On March 10, 2021, via Federal Register Notice ( 86 FR 13785), the United States Trade Representative (USTR) announced that 99 medical product exclusions will be extended from March 31, 2021, to September 30, 2021. This action extends a previous USTR action which extended these exclusions from December 31, 2020, to March 31, 2020 (85 FR 85831). […]

Future of First Sale Rule in Question

On March 1, 2021, the Court of International Trade (CIT) denied Meyer Corporation’s claim for duty-free treatment under its attempted use of the first sale valuation and the Generalized System of Preferences (GSP), in Meyer Corporation, U.S. v. United States, Court No. 13-00154 (Meyer). This case sent a ripple through the trade-community as many speculate whether the decision signals an end of first sale for non-market countries.

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Hong Kong’s Initiates Dispute Regarding U.S.-Origin Marking Requirement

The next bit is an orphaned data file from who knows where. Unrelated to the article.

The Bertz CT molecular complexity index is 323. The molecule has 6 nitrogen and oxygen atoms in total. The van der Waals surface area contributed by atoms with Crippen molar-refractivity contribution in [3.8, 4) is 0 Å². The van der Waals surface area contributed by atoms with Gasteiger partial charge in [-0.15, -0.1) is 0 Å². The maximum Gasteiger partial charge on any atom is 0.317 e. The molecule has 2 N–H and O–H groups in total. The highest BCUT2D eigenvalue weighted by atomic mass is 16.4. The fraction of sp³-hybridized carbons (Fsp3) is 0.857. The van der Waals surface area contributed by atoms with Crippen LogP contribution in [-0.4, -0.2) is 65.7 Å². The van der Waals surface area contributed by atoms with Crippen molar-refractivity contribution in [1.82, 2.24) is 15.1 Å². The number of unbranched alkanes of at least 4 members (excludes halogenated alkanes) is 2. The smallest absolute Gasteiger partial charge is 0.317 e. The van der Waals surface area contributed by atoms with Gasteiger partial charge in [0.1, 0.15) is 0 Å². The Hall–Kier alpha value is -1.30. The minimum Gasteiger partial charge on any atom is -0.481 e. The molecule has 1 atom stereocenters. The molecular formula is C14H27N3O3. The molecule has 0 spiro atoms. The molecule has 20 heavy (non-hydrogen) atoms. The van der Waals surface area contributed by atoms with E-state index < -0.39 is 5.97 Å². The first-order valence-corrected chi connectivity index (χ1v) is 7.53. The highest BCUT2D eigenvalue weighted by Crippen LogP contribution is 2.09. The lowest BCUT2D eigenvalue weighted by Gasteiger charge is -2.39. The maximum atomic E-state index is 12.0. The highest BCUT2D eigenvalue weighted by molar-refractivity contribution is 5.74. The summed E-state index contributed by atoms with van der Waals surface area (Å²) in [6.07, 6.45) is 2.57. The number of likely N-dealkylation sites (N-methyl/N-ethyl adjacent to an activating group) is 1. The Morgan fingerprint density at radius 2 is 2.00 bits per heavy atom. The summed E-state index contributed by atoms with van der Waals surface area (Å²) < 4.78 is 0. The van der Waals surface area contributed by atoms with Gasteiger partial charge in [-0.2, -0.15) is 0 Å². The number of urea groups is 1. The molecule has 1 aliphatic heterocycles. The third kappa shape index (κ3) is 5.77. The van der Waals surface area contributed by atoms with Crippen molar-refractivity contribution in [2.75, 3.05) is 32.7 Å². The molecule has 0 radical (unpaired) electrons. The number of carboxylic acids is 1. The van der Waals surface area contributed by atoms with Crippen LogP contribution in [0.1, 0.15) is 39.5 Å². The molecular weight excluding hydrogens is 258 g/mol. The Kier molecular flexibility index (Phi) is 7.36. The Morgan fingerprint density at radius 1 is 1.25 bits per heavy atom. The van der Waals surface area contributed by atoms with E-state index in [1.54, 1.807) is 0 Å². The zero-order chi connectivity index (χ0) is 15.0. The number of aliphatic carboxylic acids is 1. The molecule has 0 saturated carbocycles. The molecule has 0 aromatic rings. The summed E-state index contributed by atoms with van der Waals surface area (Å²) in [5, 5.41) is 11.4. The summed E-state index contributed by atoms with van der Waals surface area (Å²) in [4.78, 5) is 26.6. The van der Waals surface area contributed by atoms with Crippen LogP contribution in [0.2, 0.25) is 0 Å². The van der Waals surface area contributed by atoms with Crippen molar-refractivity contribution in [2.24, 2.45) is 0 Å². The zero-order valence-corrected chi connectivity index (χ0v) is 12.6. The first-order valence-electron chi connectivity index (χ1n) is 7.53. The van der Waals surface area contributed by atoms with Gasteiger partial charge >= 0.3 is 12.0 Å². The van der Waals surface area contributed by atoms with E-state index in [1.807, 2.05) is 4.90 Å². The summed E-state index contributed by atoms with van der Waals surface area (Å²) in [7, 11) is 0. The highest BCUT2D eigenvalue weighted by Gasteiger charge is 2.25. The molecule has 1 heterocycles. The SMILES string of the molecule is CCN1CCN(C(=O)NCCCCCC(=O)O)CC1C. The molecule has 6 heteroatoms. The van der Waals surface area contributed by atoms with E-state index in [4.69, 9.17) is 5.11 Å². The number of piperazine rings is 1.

Co-Authored by Sharath Patil

What Happened

On October 30, 2021, Hong Kong, China requested consultations with the United States regarding U.S. measures affecting origin markings on goods imported from Hong Kong to the United States. On November 24, 2020, the United States and Hong Kong held consultations on the matter. On January 14, 2021, Hong Kong requested the World Trade Organization (“WTO”) to establish a dispute settlement panel. In response, the WTO established a dispute settlement panel on February 22, 2021.

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OFAC Issues Clarifying Guidance on Communist Chinese Military Companies Sanctions

Background on EO 13959